What is worth teaching, learning and exploring is a crucial issue for any educational system and institution. Somehow this does get decided. This is not just about today, but has been true for thousands of years.
Through the history of education, religious bodies have played a pivotal role. The Church, the Muslim clergy, etc., and, if you were to look further back, the Buddhist Sangha, have been key stakeholders in education for most of history. So what was to be taught, learnt and explored was determined by theological priorities.
In practice, this translated into a wide range of institutions. Nalanda and Takshashila were centres of learning with very broad and eclectically determined areas of study, not entirely driven by Buddhist concerns. On the other hand, madrasas in the middle of last millennia were focused mostly on religious study.
Let’s jump to the present, and ask ourselves this question: how do we today decide what must be the matter of study in our schools and colleges?
The answer seems so obvious that the question doesn’t seem worth asking. It seems clear the government somehow handles this issue. It also seems obvious that the government doesn’t decide this in an arbitrary fashion, but gets this done through some group of sensible people, who in turn must be following some thoughtful process.
As we go deeper into this issue, it becomes more complex, and also more confusing. It’s not so difficult to intuitively understand how this group of sensible people decide, for example, “whether to study physics or not”; it becomes more difficult to understand how is the decision made that studying biology is more important than studying carpentry, or how much relative importance must be given to studying languages vis-à-vis mathematics. It becomes more complex when you look in the next level of detail, e.g., within geography do you pay more attention to physical geography or to social geography and then what topics to take up in what detail.
It’s apparent by now that what seemed like a fairly simple question, hides many complexities. But we can still take comfort from the fact that the bunch of sensible people charged with this task will somehow do a reasonable job. After all they have probably been chosen because they understand these issues well.
Let’s not forget that these people were chosen by the government. We should also ask why should it be that the government has the mandate to take this decision, in the first place.
The answer seems obvious. Since education is a crucial social good, a definite avenue for developing individuals and society, decisions related to education must somehow be determined by larger social will, factoring in social, economic and cultural concerns. The government is representative of this social will. There is also a defined process of functioning of the state, e.g., what issues can be decided by the executive, what by the legislature.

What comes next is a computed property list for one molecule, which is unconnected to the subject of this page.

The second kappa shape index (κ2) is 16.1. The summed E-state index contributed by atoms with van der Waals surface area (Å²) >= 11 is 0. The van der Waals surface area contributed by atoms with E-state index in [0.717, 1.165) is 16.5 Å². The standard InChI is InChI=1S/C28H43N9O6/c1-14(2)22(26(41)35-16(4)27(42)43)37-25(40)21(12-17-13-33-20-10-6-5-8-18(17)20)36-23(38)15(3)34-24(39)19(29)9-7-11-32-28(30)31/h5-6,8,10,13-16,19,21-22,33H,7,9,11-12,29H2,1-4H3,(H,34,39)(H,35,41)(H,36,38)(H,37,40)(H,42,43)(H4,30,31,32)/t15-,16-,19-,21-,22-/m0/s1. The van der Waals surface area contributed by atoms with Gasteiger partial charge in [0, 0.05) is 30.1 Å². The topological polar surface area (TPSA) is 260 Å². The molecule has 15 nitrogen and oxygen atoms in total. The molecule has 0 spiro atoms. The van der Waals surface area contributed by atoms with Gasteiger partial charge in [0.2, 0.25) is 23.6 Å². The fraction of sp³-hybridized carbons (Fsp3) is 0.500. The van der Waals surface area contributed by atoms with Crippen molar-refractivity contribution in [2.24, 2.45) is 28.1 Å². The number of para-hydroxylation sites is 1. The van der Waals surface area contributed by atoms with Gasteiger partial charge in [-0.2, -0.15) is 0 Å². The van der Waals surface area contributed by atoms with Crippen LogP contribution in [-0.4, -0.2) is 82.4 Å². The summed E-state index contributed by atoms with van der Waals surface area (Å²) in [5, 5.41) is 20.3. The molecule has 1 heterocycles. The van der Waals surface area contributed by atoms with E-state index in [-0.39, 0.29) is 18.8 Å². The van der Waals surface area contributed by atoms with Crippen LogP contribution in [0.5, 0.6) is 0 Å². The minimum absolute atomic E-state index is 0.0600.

It must be obvious that I am simplifying matters, and brushing away nuances, but we are not missing the broad nature of this thing.
Let’s mull over a more controversial and intriguing thought. What would the group of sensible people, acting as agents of the government, which in turn is representative of the will of the people decide on what should be stated as the origin of the universe, as a matter of study. Is any of us surprised (in India at least) that origin of the universe is not attributed to divine creation, in standard school curriculum, though that may well be the prevalent belief in the country.
So somehow in this particular matter (as in many others) the accumulated wisdom of humanity overrides the seeming current “collective will and belief”.
Actually what gives legitimacy to this override is the expressly articulated vision of our society. This vision is built by us, most concretely represented in our Constitution. The Constitution makes us secular and emphasizes scientific temper. Which is where the legitimacy of this (and many such) overrides comes in to being. The good thing is that we intuitively understand this in our country.
It’s such situations that make it clear that the choice of what to study is not driven primarily by some here-and-now collective desire. It is driven by a methodical and cumulative set of choices which are in consonance with our vision of our society and its individuals. It is also validly drawn from the generally agreed (and accumulated) body of knowledge that humanity currently has.
Ordinarily, the group of sensible people do a good job of this and have done so in our country. But once in a while they are overruled by the state (or some wing of it). When this overruling is to protect our constitutional ideals, it has legitimacy. However, when it is driven by political expediency it has little or no legitimacy.
The guardians of our Constitution and its ideals have decided to drop a cartoon from a textbook, and are considering banishing all cartoons from all curricula; does this override have the legitimacy of the constitutional vision, or is it an act of populist, political expediency?
Anurag Behar is chief executive officer of Azim Premji Foundation and also leads sustainability issues for Wipro Ltd. He writes every fortnight on issues of ecology and education. Comments are welcome at firstname.lastname@example.org
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